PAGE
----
In the last post about Writing Postgres Extensions, we covered the basics of extending PostgresSQL with extension. Now it’s time for the fun part – developing our own type.
Postgres has a ton of features and offers a wide range of data types, functions, operators, and aggregates. But sometimes it’s just not enough for your use case. Luckily, it’s easy to extend Postgres’ functionality through extension. So why not write your own?
One of Postgres’ most powerful features is its extensibility. Although Postgres offers a large number of data types, functions, operators, and aggregates, sometimes you may still want more. Postgres itself already comes with a large amount of additional extensions. Even more can be installed through the PostgreSQL Extension Network and if that is not enough for you, you can also write your own.
However, there isn’t a standard tool for managing Postgres dependencies in applications. To avoid falling into the dependency hell and to enable lean extension development, we developed pgbundle - the Postgres extension management tool.
This article will show you how to create a network with 5 virtual machines which have public IP addresses and can be accessed via Internet. Virtual machines will run on Gentoo.
I hate writing tests. There’s only one thing I hate more: not having tests. So I like it when writing and running tests for anything is easy.
In part 1 of Rex in practice series, we got started with describing our infrastructure as code. All of those automation bits are kept in git repositories. They are nothing but code after all. Since they are code, we want them covered by tests.
Facebook does it, Google does it, Twitter does it. There are many companies that create databases and lists for you to be able to re-engage and re-target your mobile app users. But why not do it yourself and be independent of any 3rd party to tell you who your users are. Today, as a first article of a series, we want to show you the theoretical basics of user databases and why you should run them yourself.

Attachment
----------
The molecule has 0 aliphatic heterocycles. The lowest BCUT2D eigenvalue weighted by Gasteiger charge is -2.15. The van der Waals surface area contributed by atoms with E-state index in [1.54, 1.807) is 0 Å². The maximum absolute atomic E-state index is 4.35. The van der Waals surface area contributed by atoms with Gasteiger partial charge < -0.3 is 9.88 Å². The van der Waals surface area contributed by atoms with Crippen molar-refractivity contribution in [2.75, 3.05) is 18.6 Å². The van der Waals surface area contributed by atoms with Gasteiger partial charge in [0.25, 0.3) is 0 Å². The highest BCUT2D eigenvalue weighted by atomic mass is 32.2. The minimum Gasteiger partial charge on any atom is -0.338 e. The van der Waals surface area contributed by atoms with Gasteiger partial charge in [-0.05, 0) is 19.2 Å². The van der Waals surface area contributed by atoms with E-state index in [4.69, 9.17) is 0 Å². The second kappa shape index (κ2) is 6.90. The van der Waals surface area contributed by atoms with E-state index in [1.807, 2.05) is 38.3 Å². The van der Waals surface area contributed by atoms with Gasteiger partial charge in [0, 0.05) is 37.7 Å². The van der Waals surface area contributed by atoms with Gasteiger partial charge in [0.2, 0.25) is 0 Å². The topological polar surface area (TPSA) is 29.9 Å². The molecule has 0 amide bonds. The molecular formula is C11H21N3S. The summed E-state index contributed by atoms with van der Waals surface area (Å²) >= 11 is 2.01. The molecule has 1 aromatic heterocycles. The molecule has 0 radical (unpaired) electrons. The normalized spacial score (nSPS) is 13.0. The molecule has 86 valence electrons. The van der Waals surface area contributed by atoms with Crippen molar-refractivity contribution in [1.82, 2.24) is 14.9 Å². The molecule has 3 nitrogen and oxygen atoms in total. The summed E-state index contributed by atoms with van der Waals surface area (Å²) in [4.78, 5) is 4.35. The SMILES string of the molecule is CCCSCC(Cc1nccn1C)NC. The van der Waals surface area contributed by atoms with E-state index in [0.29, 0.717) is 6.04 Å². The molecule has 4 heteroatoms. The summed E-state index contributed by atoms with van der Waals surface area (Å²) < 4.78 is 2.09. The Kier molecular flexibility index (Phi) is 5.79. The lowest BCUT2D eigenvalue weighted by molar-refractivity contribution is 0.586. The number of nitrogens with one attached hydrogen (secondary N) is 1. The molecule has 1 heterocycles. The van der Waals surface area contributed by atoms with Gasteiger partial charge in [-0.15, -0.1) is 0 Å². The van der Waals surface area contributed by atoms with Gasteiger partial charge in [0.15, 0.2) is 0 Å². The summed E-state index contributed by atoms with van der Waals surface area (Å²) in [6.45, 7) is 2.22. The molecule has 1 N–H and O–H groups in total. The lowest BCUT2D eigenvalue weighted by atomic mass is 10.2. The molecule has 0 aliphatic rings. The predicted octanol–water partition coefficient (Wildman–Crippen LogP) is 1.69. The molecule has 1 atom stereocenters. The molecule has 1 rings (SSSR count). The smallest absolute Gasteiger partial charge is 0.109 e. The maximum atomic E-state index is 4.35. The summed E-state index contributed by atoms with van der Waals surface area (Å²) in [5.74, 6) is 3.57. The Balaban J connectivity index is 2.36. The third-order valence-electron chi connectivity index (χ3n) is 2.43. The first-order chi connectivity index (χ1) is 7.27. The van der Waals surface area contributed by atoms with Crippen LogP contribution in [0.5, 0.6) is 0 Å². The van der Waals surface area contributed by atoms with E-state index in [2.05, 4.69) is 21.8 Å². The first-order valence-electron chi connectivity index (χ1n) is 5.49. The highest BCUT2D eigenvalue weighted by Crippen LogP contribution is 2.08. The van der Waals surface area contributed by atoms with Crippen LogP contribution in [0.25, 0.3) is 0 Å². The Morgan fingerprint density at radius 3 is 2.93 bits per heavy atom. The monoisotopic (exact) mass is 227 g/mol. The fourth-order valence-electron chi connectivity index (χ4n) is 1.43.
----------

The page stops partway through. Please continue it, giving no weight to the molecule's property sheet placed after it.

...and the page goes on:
As part of our export functions for adjust.com, we generate CSV reports for our clients, which are typically used to create pivot tables in Office. Sometimes those reports can be 100’s of megabytes in size and Office will not be able to open them. And even those files that can be opened often take minutes to load.
Being asked one too many times to “quickly” check one of those reports I came across a very helpful little tool to transform CSVs into SQL without all the hustle of creating complex table structures.
“Unrolling” line charts are everywhere - where the lines gradually enter from origin, point by point. This is the world’s favourite way of animating a line chart, particularly as it makes a ton of sense when graphing a time series. d3 tends to transition line charts really weirdly, though. So what is d3 actually doing when creating transitions on line charts, and how can we make them prettier?
Here at adjust we use Redis as a fast in memory key-value data store. Today I want to show you how we are clustering Redis.